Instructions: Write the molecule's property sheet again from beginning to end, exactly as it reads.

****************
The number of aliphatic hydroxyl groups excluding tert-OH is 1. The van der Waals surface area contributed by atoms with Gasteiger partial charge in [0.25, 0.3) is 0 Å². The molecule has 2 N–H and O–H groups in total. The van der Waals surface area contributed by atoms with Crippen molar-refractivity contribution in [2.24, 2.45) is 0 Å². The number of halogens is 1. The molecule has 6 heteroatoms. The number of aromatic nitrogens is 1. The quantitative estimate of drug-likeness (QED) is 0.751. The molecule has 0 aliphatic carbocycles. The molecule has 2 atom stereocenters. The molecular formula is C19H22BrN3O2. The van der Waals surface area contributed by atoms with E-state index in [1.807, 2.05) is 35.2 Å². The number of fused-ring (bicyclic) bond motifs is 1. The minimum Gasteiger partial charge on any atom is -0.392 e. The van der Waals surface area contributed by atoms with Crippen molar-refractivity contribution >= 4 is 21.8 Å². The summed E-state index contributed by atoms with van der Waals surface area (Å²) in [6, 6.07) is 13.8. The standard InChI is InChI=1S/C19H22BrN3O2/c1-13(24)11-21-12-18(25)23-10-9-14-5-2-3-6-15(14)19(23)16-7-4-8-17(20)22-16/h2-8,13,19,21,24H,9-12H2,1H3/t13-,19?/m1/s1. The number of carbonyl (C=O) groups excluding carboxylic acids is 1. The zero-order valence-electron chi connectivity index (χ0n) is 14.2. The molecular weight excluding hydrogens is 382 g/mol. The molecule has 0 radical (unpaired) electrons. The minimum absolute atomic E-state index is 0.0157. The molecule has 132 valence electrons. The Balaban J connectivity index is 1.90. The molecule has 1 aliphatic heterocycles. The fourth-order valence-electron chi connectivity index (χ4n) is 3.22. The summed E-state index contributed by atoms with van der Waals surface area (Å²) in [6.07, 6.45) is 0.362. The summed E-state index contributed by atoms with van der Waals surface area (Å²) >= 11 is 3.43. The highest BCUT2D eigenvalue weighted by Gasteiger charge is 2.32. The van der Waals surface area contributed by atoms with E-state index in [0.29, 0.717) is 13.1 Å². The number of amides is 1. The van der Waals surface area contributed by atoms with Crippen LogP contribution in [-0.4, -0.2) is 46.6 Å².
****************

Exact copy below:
The number of aliphatic hydroxyl groups excluding tert-OH is 1. The van der Waals surface area contributed by atoms with Gasteiger partial charge in [0.25, 0.3) is 0 Å². The molecule has 2 N–H and O–H groups in total. The van der Waals surface area contributed by atoms with Crippen molar-refractivity contribution in [2.24, 2.45) is 0 Å². The number of halogens is 1. The molecule has 6 heteroatoms. The number of aromatic nitrogens is 1. The quantitative estimate of drug-likeness (QED) is 0.751. The molecule has 0 aliphatic carbocycles. The molecule has 2 atom stereocenters. The molecular formula is C19H22BrN3O2. The van der Waals surface area contributed by atoms with E-state index in [1.807, 2.05) is 35.2 Å². The number of fused-ring (bicyclic) bond motifs is 1. The minimum Gasteiger partial charge on any atom is -0.392 e. The van der Waals surface area contributed by atoms with Crippen molar-refractivity contribution >= 4 is 21.8 Å². The summed E-state index contributed by atoms with van der Waals surface area (Å²) in [6, 6.07) is 13.8. The standard InChI is InChI=1S/C19H22BrN3O2/c1-13(24)11-21-12-18(25)23-10-9-14-5-2-3-6-15(14)19(23)16-7-4-8-17(20)22-16/h2-8,13,19,21,24H,9-12H2,1H3/t13-,19?/m1/s1. The number of carbonyl (C=O) groups excluding carboxylic acids is 1. The zero-order valence-electron chi connectivity index (χ0n) is 14.2. The molecular weight excluding hydrogens is 382 g/mol. The molecule has 0 radical (unpaired) electrons. The minimum absolute atomic E-state index is 0.0157. The molecule has 132 valence electrons. The Balaban J connectivity index is 1.90. The molecule has 1 aliphatic heterocycles. The fourth-order valence-electron chi connectivity index (χ4n) is 3.22. The summed E-state index contributed by atoms with van der Waals surface area (Å²) in [6.07, 6.45) is 0.362. The summed E-state index contributed by atoms with van der Waals surface area (Å²) >= 11 is 3.43. The highest BCUT2D eigenvalue weighted by Gasteiger charge is 2.32. The van der Waals surface area contributed by atoms with E-state index in [0.29, 0.717) is 13.1 Å². The number of amides is 1. The van der Waals surface area contributed by atoms with Crippen LogP contribution in [-0.4, -0.2) is 46.6 Å².